In the book ‘The Spirit Level’ by Richard Wilkinson and Kate Pickett the authors outline the strong connection between more equal societies and many societal goods such as lower infant mortality rates, lower teenage pregnancy rates, less crime and better education standards. Equality is woven into the fabric or both parties. At the last election Nick Clegg spoke so convincingly and passionately about the terrible inequalities that exist in Britain and his proposed tax reforms (lowering tax for the poor, raising it for the rich) was one way to address this. The Labour Party and Liberal Democrats can work together for a more equal Britain.
The electoral reasons for this are clear from the Liberal Democrat point of view. Polls have put the party as low as 8%, and even if AV was to brought in, this result could only ever be described as an utter disaster. Even if the LD vote likely picks up, it could still end up at humiliatingly low levels. If Labour voters were to vote for a Liberal Democrat in Tory vs Lib Dem seats and Labour candidates in these areas were to step down, then the Lib Dem vote would be boosted around the country. Most Lib Dem seats are between them and the Tories so this would be hugely beneficial to the Lib Dem candidates who need to squeeze the Labour vote as much as they can. It is not a perfect cure because many Labour voters would refuse to vote Lib Dem for what they see as Lib Dem treachery. It is no cure, but it is better than facing what will happen if there is no pact.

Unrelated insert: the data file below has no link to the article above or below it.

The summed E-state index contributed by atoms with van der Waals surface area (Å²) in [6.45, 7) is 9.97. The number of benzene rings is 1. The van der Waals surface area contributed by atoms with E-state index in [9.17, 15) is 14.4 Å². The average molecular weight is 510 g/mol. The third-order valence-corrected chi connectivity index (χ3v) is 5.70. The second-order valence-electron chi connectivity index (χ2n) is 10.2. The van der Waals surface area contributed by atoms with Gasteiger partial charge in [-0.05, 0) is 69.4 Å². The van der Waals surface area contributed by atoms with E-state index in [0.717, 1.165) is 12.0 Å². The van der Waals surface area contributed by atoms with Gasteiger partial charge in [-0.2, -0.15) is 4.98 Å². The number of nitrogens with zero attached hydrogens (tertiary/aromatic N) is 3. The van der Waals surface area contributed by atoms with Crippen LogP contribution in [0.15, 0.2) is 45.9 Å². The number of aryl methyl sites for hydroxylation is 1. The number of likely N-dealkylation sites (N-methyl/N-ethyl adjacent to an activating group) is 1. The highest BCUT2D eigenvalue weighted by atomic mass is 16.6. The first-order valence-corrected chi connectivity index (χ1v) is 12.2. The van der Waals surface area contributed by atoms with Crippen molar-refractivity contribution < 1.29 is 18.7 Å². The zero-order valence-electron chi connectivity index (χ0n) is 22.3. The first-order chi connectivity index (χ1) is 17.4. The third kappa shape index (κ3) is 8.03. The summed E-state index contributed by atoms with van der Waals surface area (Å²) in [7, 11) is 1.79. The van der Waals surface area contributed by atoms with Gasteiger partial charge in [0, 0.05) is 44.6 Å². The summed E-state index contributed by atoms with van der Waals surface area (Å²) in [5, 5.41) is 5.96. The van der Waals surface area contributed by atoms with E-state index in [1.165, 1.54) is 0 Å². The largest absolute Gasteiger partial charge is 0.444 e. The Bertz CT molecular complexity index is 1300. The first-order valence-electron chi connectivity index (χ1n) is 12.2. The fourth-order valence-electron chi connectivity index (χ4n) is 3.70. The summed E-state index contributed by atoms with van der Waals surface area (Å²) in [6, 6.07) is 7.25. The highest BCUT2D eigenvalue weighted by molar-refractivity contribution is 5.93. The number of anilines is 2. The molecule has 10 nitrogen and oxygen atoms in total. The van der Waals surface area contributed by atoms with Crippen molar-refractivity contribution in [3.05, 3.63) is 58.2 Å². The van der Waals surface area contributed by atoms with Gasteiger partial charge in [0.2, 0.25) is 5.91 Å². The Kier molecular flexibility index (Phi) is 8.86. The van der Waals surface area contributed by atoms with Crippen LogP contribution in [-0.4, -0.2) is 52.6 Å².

The Labour party will need convincing of this. If they are ahead in the polls then they will see no short-term gains in propping up Lib Dems. It is their long-term interests that there is a united left that should be appealed too. A degree of stability would occur as a Labour-Lib Dem government could be expected to remain in power for a long period of time. That would be the time to reform Britain.
            Much of what I have written will not happen, but what I have said about Labour and the Liberal Democrats following policies which are in line with their traditions and ideals must happen. Furthermore if the Coalition we have at the moment has taught us anything, it is of the dangers of the Tories in any form, and the importance of a strong possibly united left.

Saturday, 15 January 2011

Update

Sorry I haven't written anything in a while. Both Christmas and the upcoming exams have kept me pretty busy. I promise that after the exams there will be an increase in posts both here and at The Comment Space, the other place I write at.

In the New Year I hope to write on these issues:

- Ed Miliband's progress as Labour leader
- The AV voting system
- What kind of religious belief should atheist secular liberals be fighting

There will be others.

Happy New Year! x